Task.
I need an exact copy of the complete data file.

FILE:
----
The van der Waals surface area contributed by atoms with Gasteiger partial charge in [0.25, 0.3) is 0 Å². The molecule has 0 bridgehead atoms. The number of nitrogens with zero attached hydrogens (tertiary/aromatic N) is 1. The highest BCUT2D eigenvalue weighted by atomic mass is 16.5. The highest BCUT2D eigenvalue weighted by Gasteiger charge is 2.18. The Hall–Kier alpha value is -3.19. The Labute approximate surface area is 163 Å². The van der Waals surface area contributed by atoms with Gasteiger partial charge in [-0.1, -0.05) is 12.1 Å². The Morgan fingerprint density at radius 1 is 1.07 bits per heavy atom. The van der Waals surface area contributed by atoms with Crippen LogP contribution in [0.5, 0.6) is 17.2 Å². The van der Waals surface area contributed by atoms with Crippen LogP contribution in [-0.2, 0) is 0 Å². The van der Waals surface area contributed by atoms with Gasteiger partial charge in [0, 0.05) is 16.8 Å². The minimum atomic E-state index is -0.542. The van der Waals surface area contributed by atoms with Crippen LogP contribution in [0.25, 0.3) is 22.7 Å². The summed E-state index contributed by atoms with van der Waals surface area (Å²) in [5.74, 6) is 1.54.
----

The van der Waals surface area contributed by atoms with Gasteiger partial charge in [0.25, 0.3) is 0 Å². The molecule has 0 bridgehead atoms. The number of nitrogens with zero attached hydrogens (tertiary/aromatic N) is 1. The highest BCUT2D eigenvalue weighted by atomic mass is 16.5. The highest BCUT2D eigenvalue weighted by Gasteiger charge is 2.18. The Hall–Kier alpha value is -3.19. The Labute approximate surface area is 163 Å². The van der Waals surface area contributed by atoms with Gasteiger partial charge in [-0.1, -0.05) is 12.1 Å². The Morgan fingerprint density at radius 1 is 1.07 bits per heavy atom. The van der Waals surface area contributed by atoms with Crippen LogP contribution in [0.5, 0.6) is 17.2 Å². The van der Waals surface area contributed by atoms with Crippen LogP contribution in [-0.2, 0) is 0 Å². The van der Waals surface area contributed by atoms with Gasteiger partial charge in [0, 0.05) is 16.8 Å². The minimum atomic E-state index is -0.542. The van der Waals surface area contributed by atoms with Crippen LogP contribution in [0.25, 0.3) is 22.7 Å². The summed E-state index contributed by atoms with van der Waals surface area (Å²) in [5.74, 6) is 1.54.